Over the past three years I have had the pleasure of meeting many breast cancer women around the United States. We have affectionately given ourselves the name of "Breast Cancer Sisters." Originally we met through our computers, and gave each other support as we went through surgeries and treatments for this disease. It started with a post on a bulletin board and them proceeded to e-mail letters.
Eventually, some of us joined the America Online cancer survivors support group. One year ago, Lois Feick from Reading, Penn., decided to form a smaller group to meet in a chat room once a month. This group was specifically for breast cancer survivors and their support persons. In the past year our membership has grown. In the group are some of the original "Breast Cancer Sisters." This became the name of Lois' group, too.
On June 17, 1997, Lois was diagnosed with her fifth recurrence. When my friend Heather and I heard this we decided not to put off meeting Lois in person any longer. We live in Southern California. It was then that plans began to formulate for us to fly to Pennsylvania for a long weekend visit. Little did we know then what would come from this dream of ours.
An invitation was extended to other members of the group to join us. Beginning in mid-July we went from three people to 24. Eight rooms were booked in Reading where some of us not only doubled but tripled up. Lois also invited her local support group to join us for the event. It blossomed into a mini-convention for breast cancer sisters.
As the size of participants grew it was suggested that we have a book signing and actual conference speakers. We could do it ourselves since our group includes Sandy Marron from Maryland. She has appeared on television and in magazine articles for her efforts in getting legislation passed for insurance companies to cover reconstruction surgeries.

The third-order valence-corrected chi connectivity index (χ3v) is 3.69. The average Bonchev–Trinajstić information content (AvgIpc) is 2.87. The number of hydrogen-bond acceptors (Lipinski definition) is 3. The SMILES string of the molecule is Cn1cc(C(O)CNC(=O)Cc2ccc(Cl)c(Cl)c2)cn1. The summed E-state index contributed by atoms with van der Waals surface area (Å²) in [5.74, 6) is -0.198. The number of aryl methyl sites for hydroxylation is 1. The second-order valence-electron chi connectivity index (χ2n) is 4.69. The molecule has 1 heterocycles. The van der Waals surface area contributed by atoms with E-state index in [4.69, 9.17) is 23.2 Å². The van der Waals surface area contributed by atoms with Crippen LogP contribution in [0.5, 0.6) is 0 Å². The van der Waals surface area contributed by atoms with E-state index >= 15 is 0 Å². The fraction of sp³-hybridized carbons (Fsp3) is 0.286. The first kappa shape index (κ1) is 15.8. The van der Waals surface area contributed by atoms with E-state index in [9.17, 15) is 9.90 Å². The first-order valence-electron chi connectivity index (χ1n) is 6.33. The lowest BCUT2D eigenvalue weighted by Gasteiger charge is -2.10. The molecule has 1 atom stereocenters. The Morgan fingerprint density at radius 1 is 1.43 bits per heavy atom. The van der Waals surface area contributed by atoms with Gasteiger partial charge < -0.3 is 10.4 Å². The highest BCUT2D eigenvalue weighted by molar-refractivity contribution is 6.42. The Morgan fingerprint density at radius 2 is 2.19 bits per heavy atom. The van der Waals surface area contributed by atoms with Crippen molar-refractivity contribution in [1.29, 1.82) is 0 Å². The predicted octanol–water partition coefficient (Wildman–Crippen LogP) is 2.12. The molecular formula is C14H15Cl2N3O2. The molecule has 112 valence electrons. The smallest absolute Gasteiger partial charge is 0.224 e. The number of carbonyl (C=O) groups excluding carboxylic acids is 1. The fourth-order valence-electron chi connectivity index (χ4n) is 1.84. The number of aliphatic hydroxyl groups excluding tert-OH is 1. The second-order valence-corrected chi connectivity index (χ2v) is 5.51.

Heather Gilbert from Southern California is co-founder of the newly formed non-profit organization to help breast cancer patients retain their homes while going through surgeries and treatments.
Also, in our midst is Lillie Shockney, a well-known breast cancer awareness spokesperson on the East Coast and the author of Breast Cancer Survivors' Club: A Nurse's Experience. I, too, have a book out on this subject and speak to groups on the West Coast. We had our own cast of speakers and performers.
There were moments during this eventful weekend when I would look around whatever room we were all in, and just absorb the power emanating from the women present. It would overwhelm me when I would think of how we all came together as sisters, from our various states and lives, and in only one month's time planned this happening through daily e-mail letters. I basked in the love and sharing, the talent and the strength of such beautiful women. Even though we were of varying ages--from 21 to late 50s--and spoke with different accents, we were one in our hearts, and in the common bond of being breast cancer survivors.
As an added note, Lois' fifth recurrence somehow miraculously disappeared over the course of the month of planning our first Breast Cancer Sisters Convention. (Didn't I already mention the power of the women present?)
Marilyn R. Moody
Author of Courage & Cancer, A Breast Cancer Diary, A Journey from Cancer to Cure